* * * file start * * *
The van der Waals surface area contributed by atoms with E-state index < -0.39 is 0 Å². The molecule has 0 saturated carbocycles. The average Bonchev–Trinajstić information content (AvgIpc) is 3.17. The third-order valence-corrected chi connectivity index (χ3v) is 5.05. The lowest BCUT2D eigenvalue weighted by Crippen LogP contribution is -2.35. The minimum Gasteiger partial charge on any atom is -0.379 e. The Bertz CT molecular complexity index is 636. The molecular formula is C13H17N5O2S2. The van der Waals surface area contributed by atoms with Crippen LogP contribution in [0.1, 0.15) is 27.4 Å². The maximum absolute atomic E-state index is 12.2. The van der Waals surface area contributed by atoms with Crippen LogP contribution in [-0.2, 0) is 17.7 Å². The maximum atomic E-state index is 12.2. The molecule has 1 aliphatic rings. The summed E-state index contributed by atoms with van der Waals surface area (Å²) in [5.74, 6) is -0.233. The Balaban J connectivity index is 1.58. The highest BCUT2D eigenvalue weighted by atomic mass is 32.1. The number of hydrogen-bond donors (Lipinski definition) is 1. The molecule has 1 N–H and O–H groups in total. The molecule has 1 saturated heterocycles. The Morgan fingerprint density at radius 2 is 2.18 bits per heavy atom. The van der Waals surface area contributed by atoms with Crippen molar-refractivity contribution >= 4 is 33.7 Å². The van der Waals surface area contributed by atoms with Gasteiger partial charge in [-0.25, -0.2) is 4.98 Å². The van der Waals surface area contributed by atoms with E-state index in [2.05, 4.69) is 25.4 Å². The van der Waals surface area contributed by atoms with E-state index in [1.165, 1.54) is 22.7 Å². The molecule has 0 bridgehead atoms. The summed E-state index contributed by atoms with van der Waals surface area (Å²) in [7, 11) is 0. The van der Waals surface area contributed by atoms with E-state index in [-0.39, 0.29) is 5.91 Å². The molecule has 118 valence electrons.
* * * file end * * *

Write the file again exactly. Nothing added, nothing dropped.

The van der Waals surface area contributed by atoms with E-state index < -0.39 is 0 Å². The molecule has 0 saturated carbocycles. The average Bonchev–Trinajstić information content (AvgIpc) is 3.17. The third-order valence-corrected chi connectivity index (χ3v) is 5.05. The lowest BCUT2D eigenvalue weighted by Crippen LogP contribution is -2.35. The minimum Gasteiger partial charge on any atom is -0.379 e. The Bertz CT molecular complexity index is 636. The molecular formula is C13H17N5O2S2. The van der Waals surface area contributed by atoms with Crippen LogP contribution in [0.1, 0.15) is 27.4 Å². The maximum absolute atomic E-state index is 12.2. The van der Waals surface area contributed by atoms with Crippen LogP contribution in [-0.2, 0) is 17.7 Å². The maximum atomic E-state index is 12.2. The molecule has 1 aliphatic rings. The summed E-state index contributed by atoms with van der Waals surface area (Å²) in [5.74, 6) is -0.233. The Balaban J connectivity index is 1.58. The highest BCUT2D eigenvalue weighted by atomic mass is 32.1. The number of hydrogen-bond donors (Lipinski definition) is 1. The molecule has 1 N–H and O–H groups in total. The molecule has 1 saturated heterocycles. The Morgan fingerprint density at radius 2 is 2.18 bits per heavy atom. The van der Waals surface area contributed by atoms with Crippen molar-refractivity contribution >= 4 is 33.7 Å². The van der Waals surface area contributed by atoms with Gasteiger partial charge in [-0.25, -0.2) is 4.98 Å². The van der Waals surface area contributed by atoms with E-state index in [2.05, 4.69) is 25.4 Å². The van der Waals surface area contributed by atoms with E-state index in [1.165, 1.54) is 22.7 Å². The molecule has 0 bridgehead atoms. The summed E-state index contributed by atoms with van der Waals surface area (Å²) in [7, 11) is 0. The van der Waals surface area contributed by atoms with E-state index in [-0.39, 0.29) is 5.91 Å². The molecule has 118 valence electrons.